There are traders with divergent techniques but I think we can draw a few lessons from O’shea’s trading style. Have added my own commentary
Money management could be counter-productive if it’s inconsistent with underlying trade analysis. Many traders have the discipline to set exits and stick with them but make the critical mistake of determining the exit points as pain thresholds rather than price levels that disapprove their original trade premise. When they get out of a market position, they still believe the original idea was correct. As a result, there will be strong temptation to get back into the trade, leading to multiple losses on the same idea. First decide at what point your hypothesis will be wrong, then set exit.
I think it applies for fundamental traders as well, instead of buying more shares solely because the share is dropping it would be better checking whether the reasons that made you buy in the first place still hold before deciding on the next move.
You need to be early, the worst thing is being stubborn and late to convert. The best way to trade a bubble is to participate on the long side to profit from the excessive euphoria, not to try and pick tops, which is nearly impossible and an approach vulnerable to large losses if one is too early. Its easier to trade from the long side because its often relatively smooth. Two components necessary in trading a bubble. 1. Initiate a trade early in the bubble 2. Bubbles are prone to abrupt sharp downside reversals. Its critical that the long biased position is structured such that with worst case scenario is limited. If possible, hedge.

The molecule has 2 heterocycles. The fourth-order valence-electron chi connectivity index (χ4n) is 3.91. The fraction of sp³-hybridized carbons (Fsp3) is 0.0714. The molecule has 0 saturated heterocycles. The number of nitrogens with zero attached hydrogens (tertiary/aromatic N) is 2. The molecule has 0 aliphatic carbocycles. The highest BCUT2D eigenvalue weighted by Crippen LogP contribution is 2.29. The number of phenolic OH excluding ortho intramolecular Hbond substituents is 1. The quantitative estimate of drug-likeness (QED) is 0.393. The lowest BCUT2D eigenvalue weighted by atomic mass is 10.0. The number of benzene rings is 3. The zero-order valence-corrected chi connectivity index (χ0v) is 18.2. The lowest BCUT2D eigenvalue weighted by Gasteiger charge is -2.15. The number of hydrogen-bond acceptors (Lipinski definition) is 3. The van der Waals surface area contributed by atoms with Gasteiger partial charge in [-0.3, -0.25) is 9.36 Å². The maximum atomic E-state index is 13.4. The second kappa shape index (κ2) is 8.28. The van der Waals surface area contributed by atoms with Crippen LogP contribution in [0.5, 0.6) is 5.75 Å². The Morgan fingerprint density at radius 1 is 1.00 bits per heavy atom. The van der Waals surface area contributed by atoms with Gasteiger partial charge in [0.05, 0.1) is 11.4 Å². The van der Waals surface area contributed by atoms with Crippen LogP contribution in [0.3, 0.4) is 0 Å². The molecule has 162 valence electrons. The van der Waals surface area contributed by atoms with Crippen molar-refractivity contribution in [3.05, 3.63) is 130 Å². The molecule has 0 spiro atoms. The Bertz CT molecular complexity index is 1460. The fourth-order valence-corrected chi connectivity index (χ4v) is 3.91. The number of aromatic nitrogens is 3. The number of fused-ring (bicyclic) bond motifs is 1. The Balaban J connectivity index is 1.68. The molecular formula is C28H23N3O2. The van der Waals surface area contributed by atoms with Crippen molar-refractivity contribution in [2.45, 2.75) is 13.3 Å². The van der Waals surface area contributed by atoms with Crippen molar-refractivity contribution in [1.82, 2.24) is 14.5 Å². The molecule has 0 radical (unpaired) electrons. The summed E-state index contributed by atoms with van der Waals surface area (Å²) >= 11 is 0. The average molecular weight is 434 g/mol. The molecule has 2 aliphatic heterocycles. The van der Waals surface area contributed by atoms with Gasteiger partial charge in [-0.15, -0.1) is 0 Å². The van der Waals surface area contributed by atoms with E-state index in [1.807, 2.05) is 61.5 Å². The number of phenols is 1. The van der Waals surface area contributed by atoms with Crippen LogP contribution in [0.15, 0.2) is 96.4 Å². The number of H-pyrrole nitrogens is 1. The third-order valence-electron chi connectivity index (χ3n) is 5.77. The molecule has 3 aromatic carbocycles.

Although macro trades are based on fundamental market view, there does not always need to be a reason for the trade. Sometimes price action itself can reveal that something important is going on, even if the fundamental is not apparent. He cites a situation in the course of LTCM’s demise, an event that strongly impacted the market. He didn’t know the reason for the market action at the time, he reasoned that the magnitude of the move implied that there was an important fundamental development He quotes George Soros: Invest first, investigate later.
I think an example would be CiC, when it broke out, there was some skepticism at first from some traders, then rumors started surfacing as it rallied higher and by the time it was starting to get clear as to what the real reason was, it turned around and corrected lower. As long as price behavior is bullish and the company is good, might as well ride the move higher.
It’s important to not get attached to an idea and to always be willing to get out of a market position if price action is inconsistent with the trade hypothesis. He sites Soro’s master of flexibility who has no attachment to his trade and shows the least regret about getting out of a position of anyone he has ever met.
(Colm O’Shea is a macro trader and has never had a losing year. Majority of his track records spanning years at Citigroup and Soros Fund is not available to the public)